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News

DISSCO makes music for Argonne, UIUC researchers

DOE/Argonne National Laboratory : 29 March, 2007  (Technical Article)
A mathematician and a musician have teamed up to create a new computer program that both composes music and creates the instrumentation to play it. The software is available for free from SourceForge.net.
The mathematician, Hans G. Kaper of the U.S. Department of Energy's Argonne National Laboratory, and the musician, Sever Tipei of the Computer Music Project at the University of Illinois at Urbana-Champaign – have worked together for several years on the project, called DISSCO for Digital Instrument for Sound Synthesis and Composition. A key feature of DISSCO is that it integrates composition and sound synthesis in one seamless process, delivering a finished product that needs no further processing.

“The idea is to use the computer as an assistant in composing a piece of music,” Kaper said. “The computer takes a general idea and develops sheet music or recorded sound.” Kaper knows the concept from both sides; in addition to his position at Argonne, he is also adjunct professor of music in the Computer Music Project.

“It's like writing a symphony and at the same time building the instruments to play it,” Tipei added.

The resulting sounds are not Mozart, or Thelonious Monk, or even Moby, but an interesting amalgam of notes. A sample of computer-composed music is at ems.music.uiuc.edu/cmp/manyWorlds.wav, and a sample of computer-composed and sound-generated music is at ems.music.uiuc.edu/ANL-folds3.wav. Included in that second sample is a series Kaper and Tipei call the “Argonne chime”, a series of notes created by the computer program that spell the word Argonne, the notes A, Re, G, Sol, two computer-selected sounds to represent the letter “n,” and E.

The program serves two major purposes: The ability to create and hear sounds allows students to understand the interplay between structure and randomness in music composition; and the ability to produce sounds from computer data offers scientists a new way to discover the patterns and aberrations in data, “data sonification” instead of “data visualization.”

Tipei appreciates showing his students how structure and randomness can blend to enhance the creative process. “The idea,' he said, 'is to develop a manifold composition, which is one musical structure that includes some degree of randomness. The end product is a composition that changes every time it is played.”

DISSCO permits variable degrees of indeterminacy at all levels while producing a fully completed musical product. Parallels are established between the way sounds are grouped in various structural units and the way partial sounds and notes contribute to the makeup of a sound, which leads to the use of similar tools to manage events that occur at different time scales.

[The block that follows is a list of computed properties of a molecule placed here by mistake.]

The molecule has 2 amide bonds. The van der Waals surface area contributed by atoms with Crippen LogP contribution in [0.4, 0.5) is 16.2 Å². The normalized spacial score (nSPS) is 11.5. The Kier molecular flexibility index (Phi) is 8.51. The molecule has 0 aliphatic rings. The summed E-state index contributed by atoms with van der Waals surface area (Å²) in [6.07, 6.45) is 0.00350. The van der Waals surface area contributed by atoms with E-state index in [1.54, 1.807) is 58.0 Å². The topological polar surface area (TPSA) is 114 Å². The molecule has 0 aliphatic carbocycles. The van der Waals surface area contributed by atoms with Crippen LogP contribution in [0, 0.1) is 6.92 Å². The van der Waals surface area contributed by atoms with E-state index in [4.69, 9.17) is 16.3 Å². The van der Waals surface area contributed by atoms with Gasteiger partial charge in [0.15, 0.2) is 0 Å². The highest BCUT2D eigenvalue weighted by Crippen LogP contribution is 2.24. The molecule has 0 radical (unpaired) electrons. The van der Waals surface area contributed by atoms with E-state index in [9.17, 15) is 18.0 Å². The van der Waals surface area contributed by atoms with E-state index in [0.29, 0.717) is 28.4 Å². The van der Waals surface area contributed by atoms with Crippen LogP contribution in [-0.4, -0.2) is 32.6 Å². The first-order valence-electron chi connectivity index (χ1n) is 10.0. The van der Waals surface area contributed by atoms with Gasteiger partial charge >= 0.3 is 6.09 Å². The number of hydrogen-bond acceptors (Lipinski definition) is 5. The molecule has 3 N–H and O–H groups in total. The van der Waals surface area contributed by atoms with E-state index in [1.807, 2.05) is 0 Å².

DISSCO uses additive sound synthesis to build sounds from sine waves. It allows precise control over each parameter of each sine wave, as well as over the overall qualities of the resulting sound.

“Scientists can use this instrument to explore scientific data by rendering them in a sound file,” Kaper said. “The data are used to define the characteristics of the sound wave, such as the way it is tuned, its loudness, its spatial distribution and the amount of reverberation. In all there are more than a dozen useful degrees of freedom that we can build into a sound, more than enough for most physical or computational experiments.”

DISSCO is available at dissco.sourceforge.net, and is free software distributed under the terms of the GNU General License.

The University of Illinois at Urbana-Champaign is the birthplace of computer music, first produced in 1956. The Computer Music Project, founded in 1984, is both a research and a teaching facility involved in computer sound analysis and synthesis, computer-assisted composition, music notation and printing, visualization of music and scientific sonification.

The nation's first national laboratory, Argonne National Laboratory conducts basic and applied scientific research across a wide spectrum of disciplines, ranging from high-energy physics to climatology and biotechnology. Since 1990, Argonne has worked with more than 600 companies and numerous federal agencies and other organizations to help advance America's scientific leadership and prepare the nation for the future. Argonne is managed by UChicago Argonne, LLC for the U.S. Department of Energy's Office of Science.
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